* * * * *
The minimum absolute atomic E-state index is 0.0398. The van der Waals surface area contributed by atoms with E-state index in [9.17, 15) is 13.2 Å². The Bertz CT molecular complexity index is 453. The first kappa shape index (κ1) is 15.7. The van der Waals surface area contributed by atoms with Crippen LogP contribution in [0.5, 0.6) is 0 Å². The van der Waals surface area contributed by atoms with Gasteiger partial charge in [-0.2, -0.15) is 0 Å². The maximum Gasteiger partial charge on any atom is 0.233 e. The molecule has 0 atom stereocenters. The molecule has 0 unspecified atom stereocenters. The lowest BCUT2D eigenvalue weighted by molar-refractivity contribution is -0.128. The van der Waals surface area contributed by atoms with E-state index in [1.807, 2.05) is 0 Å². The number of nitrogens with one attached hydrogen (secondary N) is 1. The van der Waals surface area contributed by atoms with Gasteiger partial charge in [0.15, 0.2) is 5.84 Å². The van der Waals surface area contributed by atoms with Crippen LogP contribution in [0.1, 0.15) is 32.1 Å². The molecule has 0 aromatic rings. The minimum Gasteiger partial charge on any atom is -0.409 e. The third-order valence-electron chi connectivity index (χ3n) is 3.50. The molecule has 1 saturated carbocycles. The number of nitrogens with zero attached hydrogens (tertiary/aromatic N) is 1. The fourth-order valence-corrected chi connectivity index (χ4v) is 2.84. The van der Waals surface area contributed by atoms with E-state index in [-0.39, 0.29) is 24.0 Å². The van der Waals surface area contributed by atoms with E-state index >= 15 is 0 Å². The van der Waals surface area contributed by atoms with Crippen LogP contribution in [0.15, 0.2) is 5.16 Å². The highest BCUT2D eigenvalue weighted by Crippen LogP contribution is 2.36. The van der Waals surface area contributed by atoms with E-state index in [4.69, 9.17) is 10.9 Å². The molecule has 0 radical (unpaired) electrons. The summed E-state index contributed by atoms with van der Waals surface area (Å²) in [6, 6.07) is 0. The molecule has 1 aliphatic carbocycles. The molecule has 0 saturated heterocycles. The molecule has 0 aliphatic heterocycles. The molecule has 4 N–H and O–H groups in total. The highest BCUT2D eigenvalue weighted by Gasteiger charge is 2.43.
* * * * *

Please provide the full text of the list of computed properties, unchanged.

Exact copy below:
The minimum absolute atomic E-state index is 0.0398. The van der Waals surface area contributed by atoms with E-state index in [9.17, 15) is 13.2 Å². The Bertz CT molecular complexity index is 453. The first kappa shape index (κ1) is 15.7. The van der Waals surface area contributed by atoms with Crippen LogP contribution in [0.5, 0.6) is 0 Å². The van der Waals surface area contributed by atoms with Gasteiger partial charge in [-0.2, -0.15) is 0 Å². The maximum Gasteiger partial charge on any atom is 0.233 e. The molecule has 0 atom stereocenters. The molecule has 0 unspecified atom stereocenters. The lowest BCUT2D eigenvalue weighted by molar-refractivity contribution is -0.128. The van der Waals surface area contributed by atoms with E-state index in [1.807, 2.05) is 0 Å². The number of nitrogens with one attached hydrogen (secondary N) is 1. The van der Waals surface area contributed by atoms with Gasteiger partial charge in [0.15, 0.2) is 5.84 Å². The van der Waals surface area contributed by atoms with Crippen LogP contribution in [0.1, 0.15) is 32.1 Å². The molecule has 0 aromatic rings. The minimum Gasteiger partial charge on any atom is -0.409 e. The third-order valence-electron chi connectivity index (χ3n) is 3.50. The molecule has 1 saturated carbocycles. The number of nitrogens with zero attached hydrogens (tertiary/aromatic N) is 1. The fourth-order valence-corrected chi connectivity index (χ4v) is 2.84. The van der Waals surface area contributed by atoms with E-state index in [-0.39, 0.29) is 24.0 Å². The van der Waals surface area contributed by atoms with E-state index >= 15 is 0 Å². The van der Waals surface area contributed by atoms with Crippen LogP contribution in [0.15, 0.2) is 5.16 Å². The highest BCUT2D eigenvalue weighted by Crippen LogP contribution is 2.36. The van der Waals surface area contributed by atoms with E-state index in [4.69, 9.17) is 10.9 Å². The molecule has 0 radical (unpaired) electrons. The summed E-state index contributed by atoms with van der Waals surface area (Å²) in [6, 6.07) is 0. The molecule has 1 aliphatic carbocycles. The molecule has 0 saturated heterocycles. The molecule has 0 aliphatic heterocycles. The molecule has 4 N–H and O–H groups in total. The highest BCUT2D eigenvalue weighted by Gasteiger charge is 2.43.